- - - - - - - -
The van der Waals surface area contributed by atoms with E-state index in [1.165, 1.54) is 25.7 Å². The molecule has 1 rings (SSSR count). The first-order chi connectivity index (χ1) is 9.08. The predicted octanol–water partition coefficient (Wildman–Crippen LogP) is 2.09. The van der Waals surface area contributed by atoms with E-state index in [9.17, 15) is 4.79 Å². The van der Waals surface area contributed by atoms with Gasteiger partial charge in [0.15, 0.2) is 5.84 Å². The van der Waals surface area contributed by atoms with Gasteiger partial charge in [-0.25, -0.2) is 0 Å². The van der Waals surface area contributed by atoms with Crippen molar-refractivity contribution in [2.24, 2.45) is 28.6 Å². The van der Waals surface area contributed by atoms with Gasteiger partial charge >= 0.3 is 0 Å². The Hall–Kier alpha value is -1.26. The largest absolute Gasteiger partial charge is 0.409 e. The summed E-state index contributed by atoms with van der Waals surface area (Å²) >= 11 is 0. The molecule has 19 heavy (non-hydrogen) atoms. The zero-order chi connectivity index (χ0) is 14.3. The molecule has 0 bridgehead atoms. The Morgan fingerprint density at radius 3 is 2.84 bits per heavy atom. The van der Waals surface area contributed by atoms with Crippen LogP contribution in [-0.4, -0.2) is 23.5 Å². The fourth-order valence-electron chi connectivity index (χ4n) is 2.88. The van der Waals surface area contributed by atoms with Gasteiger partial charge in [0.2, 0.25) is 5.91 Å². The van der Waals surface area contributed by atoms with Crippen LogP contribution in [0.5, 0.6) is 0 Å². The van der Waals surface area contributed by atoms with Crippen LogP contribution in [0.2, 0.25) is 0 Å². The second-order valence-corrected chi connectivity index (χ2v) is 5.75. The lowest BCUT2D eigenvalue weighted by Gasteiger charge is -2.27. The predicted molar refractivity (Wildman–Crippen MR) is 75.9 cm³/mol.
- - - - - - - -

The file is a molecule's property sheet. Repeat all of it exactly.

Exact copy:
The van der Waals surface area contributed by atoms with E-state index in [1.165, 1.54) is 25.7 Å². The molecule has 1 rings (SSSR count). The first-order chi connectivity index (χ1) is 9.08. The predicted octanol–water partition coefficient (Wildman–Crippen LogP) is 2.09. The van der Waals surface area contributed by atoms with E-state index in [9.17, 15) is 4.79 Å². The van der Waals surface area contributed by atoms with Gasteiger partial charge in [0.15, 0.2) is 5.84 Å². The van der Waals surface area contributed by atoms with Gasteiger partial charge in [-0.25, -0.2) is 0 Å². The van der Waals surface area contributed by atoms with Crippen molar-refractivity contribution in [2.24, 2.45) is 28.6 Å². The van der Waals surface area contributed by atoms with Gasteiger partial charge >= 0.3 is 0 Å². The Hall–Kier alpha value is -1.26. The largest absolute Gasteiger partial charge is 0.409 e. The summed E-state index contributed by atoms with van der Waals surface area (Å²) >= 11 is 0. The molecule has 19 heavy (non-hydrogen) atoms. The zero-order chi connectivity index (χ0) is 14.3. The molecule has 0 bridgehead atoms. The Morgan fingerprint density at radius 3 is 2.84 bits per heavy atom. The van der Waals surface area contributed by atoms with Crippen LogP contribution in [-0.4, -0.2) is 23.5 Å². The fourth-order valence-electron chi connectivity index (χ4n) is 2.88. The van der Waals surface area contributed by atoms with Gasteiger partial charge in [0.2, 0.25) is 5.91 Å². The van der Waals surface area contributed by atoms with Crippen LogP contribution in [0.5, 0.6) is 0 Å². The van der Waals surface area contributed by atoms with Crippen LogP contribution in [0.2, 0.25) is 0 Å². The second-order valence-corrected chi connectivity index (χ2v) is 5.75. The lowest BCUT2D eigenvalue weighted by Gasteiger charge is -2.27. The predicted molar refractivity (Wildman–Crippen MR) is 75.9 cm³/mol.